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Inside the cultural struggle to stamp out Ebola

A front-line report from Sierra Leone examines efforts to change hearts and minds in West Africa’s villages.

NATURE   by Erika Check Hayden                                                                             Dec. 17, 2014

Bombali District, Sierra Leone --Since September, the Ebola virus has stalked the villages and towns along the Kamakwie–Makeni Road, a rutted, red-dirt track that serves as the main artery for a string of villages in the western part of Sierra Leone’s Bombali District.

Yeli Sanda, a village just a few kilometres outside the district’s capital city of Makeni, was the first place to be hit. Over the following months, more than 40 people in the settlement of about 700 became infected; 22 died. In November, the virus infected a woman in Tambiama, about 11 km up the road. A friend who visited her acquired the virus and carried it another 1.5 km to the village of Mayata. She and at least five others there have died.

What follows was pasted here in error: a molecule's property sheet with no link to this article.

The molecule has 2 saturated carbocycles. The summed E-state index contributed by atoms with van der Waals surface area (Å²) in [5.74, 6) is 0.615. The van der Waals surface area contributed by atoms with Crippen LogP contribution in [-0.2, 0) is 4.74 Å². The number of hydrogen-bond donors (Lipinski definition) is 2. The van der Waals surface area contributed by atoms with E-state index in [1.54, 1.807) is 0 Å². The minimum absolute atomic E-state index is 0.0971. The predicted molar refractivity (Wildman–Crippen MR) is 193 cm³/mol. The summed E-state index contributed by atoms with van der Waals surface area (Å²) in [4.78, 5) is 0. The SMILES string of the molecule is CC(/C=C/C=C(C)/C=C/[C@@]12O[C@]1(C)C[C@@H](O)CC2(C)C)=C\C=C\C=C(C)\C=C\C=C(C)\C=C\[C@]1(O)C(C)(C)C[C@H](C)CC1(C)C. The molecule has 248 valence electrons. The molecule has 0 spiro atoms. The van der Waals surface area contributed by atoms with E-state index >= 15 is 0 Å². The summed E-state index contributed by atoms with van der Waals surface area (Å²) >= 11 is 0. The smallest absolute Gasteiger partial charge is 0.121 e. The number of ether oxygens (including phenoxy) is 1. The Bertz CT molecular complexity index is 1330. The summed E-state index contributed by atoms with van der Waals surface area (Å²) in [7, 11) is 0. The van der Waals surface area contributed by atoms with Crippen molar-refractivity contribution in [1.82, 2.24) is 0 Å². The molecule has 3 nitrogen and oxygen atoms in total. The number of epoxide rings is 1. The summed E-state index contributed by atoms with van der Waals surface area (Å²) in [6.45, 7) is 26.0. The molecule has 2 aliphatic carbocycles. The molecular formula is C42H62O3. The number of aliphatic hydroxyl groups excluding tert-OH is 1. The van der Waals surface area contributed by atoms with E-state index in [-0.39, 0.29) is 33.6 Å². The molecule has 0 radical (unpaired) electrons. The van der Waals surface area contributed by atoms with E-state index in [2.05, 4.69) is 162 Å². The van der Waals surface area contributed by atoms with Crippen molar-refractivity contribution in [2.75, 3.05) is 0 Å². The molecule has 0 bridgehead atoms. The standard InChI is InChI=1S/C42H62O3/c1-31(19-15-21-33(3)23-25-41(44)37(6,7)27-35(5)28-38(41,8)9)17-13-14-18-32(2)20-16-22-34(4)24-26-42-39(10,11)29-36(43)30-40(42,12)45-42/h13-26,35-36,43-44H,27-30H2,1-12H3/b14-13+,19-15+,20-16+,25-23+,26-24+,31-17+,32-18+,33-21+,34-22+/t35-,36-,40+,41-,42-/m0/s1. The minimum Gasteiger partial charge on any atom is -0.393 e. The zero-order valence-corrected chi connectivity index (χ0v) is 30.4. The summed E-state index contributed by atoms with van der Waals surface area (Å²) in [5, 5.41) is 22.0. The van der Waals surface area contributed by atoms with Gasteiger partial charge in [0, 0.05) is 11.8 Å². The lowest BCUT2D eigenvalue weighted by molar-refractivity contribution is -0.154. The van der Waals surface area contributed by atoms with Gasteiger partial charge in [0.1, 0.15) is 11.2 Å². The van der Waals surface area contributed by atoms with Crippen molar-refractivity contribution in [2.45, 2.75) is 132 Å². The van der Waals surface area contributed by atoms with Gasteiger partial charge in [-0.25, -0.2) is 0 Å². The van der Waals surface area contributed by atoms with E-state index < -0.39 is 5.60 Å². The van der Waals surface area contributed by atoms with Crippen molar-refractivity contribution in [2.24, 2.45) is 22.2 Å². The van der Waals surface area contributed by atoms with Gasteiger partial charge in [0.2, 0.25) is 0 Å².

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Challenges in Responding to the Ebola Epidemic — Four Rural Counties, Liberia, August–November 2014


                CDC Morbidity and Mortality Weekly Report (MMWR)                                                                   

 by Aimee Summers, PhD1,2, Tolbert G. Nyenswah, MPH 3, Joel M. Montgomery, PhD2,4, John Neatherlin, MPH2,4,       Jordan W. Tappero, MD                                                                                                              Dec. 16, 2014

...The Ebola epidemic in Liberia presents unique challenges not only from its spread into crowded urban environments (10) but also its occurrence in remote communities. As in urban counties, county and district health teams in rural counties with remote regions need adequate training in 1) case reporting; 2) case investigation; 3) case management; 4) contact tracing; 5) safe burials; 6) safe collection, processing, and transport of blood specimens for testing; and 7) development of a county-level incident management system.